PhoneGap Build is a service that will create builds for iOS, Android, Blackberry and other platforms in the cloud. You simply upload a zip file or connect a GitHub repository and the builds are generated for you. You can then download and install the build on your test device or simply scan the QR code and have the build installed automatically. Even cooler, the Hydration feature allows your app to automatically update to new builds once it is installed on a device, making testing even easier. Also, PhoneGap Build has integration with a number of products including Edge Code/Brackets and Dreamweaver.
This tutorial will walk you through creating your first mobile application using the PhoneGap. It only assumes you have some front-end web development experience but does not assume any mobile development experience or any knowledge of PhoneGap. Through five steps we’ll create a simple mobile application that connects to the GitHub API and uses the jQuery Mobile framework.
Before we start, we need to get some basic setup out of the way. Assuming that most of you will be building and testing on an Android or iOS device, let’s discuss what you’ll need to do to get this running. Let’s cover Android first because, honestly, it is easier to get going.
In order to install PhoneGap Build applications on Android, you will need to ensure your device will allow applications to be installed outside of the Google Play marketplace. To enable this on most Android devices you just go to the Settings > Security and then check “Allow applications from unknown sources.”
If you plan to sell your PhoneGap applications in the Google Play store, you will need a signing certificate for submitting to the Android Market but this isn’t necessary for simple testing.
In order to test PhoneGap Build applications on your iOS device, you will need an Apple developer account which costs $99 per year. This can be purchased at http://developer.apple.com but keep in mind that there is an approximately 24 to 48 hour waiting period for your account to be reviewed and approved by Apple. Unfortunately, if you do not already have this account, it will delay your ability to test on an actual device. If you are on a Mac though, you can use the iOS simulator for the time being. Also, keep in mind that much of the demo we create in this tutorial will work fine in your browser for testing until the final step.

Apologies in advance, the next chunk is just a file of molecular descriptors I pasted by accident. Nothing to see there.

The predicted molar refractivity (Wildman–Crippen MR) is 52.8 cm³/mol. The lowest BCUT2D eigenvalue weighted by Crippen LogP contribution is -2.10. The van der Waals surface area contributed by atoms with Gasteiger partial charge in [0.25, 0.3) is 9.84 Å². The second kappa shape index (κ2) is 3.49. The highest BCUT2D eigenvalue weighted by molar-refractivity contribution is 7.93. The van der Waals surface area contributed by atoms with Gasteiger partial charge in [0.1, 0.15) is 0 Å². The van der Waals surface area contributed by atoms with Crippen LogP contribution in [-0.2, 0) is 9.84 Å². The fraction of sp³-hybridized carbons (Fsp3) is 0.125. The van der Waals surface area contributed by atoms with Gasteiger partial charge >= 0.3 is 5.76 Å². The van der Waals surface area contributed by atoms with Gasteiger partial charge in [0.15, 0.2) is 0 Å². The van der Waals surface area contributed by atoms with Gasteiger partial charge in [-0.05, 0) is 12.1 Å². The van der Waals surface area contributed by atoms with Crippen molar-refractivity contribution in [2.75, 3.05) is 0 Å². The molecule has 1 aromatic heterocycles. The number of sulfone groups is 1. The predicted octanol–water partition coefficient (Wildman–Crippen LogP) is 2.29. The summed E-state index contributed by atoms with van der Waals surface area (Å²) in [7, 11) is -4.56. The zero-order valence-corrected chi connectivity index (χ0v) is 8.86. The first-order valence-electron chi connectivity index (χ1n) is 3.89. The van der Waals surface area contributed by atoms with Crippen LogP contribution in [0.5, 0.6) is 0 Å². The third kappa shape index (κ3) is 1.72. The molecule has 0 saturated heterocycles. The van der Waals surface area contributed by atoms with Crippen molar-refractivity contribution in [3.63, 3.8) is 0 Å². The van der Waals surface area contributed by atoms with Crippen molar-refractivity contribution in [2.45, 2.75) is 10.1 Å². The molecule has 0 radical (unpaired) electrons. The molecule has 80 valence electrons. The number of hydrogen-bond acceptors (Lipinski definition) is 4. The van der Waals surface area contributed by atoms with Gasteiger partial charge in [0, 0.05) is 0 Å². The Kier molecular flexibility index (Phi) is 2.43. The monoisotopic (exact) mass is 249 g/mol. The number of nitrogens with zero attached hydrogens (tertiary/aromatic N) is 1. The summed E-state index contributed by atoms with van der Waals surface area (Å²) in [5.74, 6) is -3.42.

After you have an account, you will need to create a provisioning profile and signing certificate. On a Mac, this process is pretty straightforward, simply follow the instructions on the Apple developer site. For Windows, it is far more complex but Emanuele Feronato has provided some good directions available here.
Once you have a provisioning profile and signing certificate, you can upload these to PhoneGap Build by clicking on your profile icon in the upper-right hand corner of the PhoneGap Build site, going to the “Edit Account” option and finally choosing the “Signing Keys” tab. Simply upload the provisioning profile, signing certificate and supply the associated password. Keep in mind that new rules have been put in place in PhoneGap Build that will require you to re-enter your password each month to unlock the key.
In order to complete this tutorial, you will obviously need a PhoneGap Build account. The free account will suffice for the purposes of the tutorial.
This tutorial is designed to use any code editor you choose. However, as I mentioned earlier, certain Adobe products come with PhoneGap Build integration. Dreamweaver CS6 has built in PhoneGap Build integration to allow you to upload projects directly into Build, rebuild them and access the QR code for installing them.
If you get lost or confused along the way, you can download a zip containing all the completed files from each step of this tutorial at http://bit.ly/11PsyPe.
In the next step, we will use the starter files to publish our first PhoneGap application to a mobile device using PhoneGap Build. Click here for part 2.
Brian has published in a variety of technical publications over the years, has presented at numerous conferences and events and has served as a technical editor on a number of books.
You can read Brian’s blog archive with 9+ years of content at remotesynthesis.com (he still posts, infrequently). You can find a full list of Brian’s past publications and presentations. Follow Brian on Twitter @remotesynth.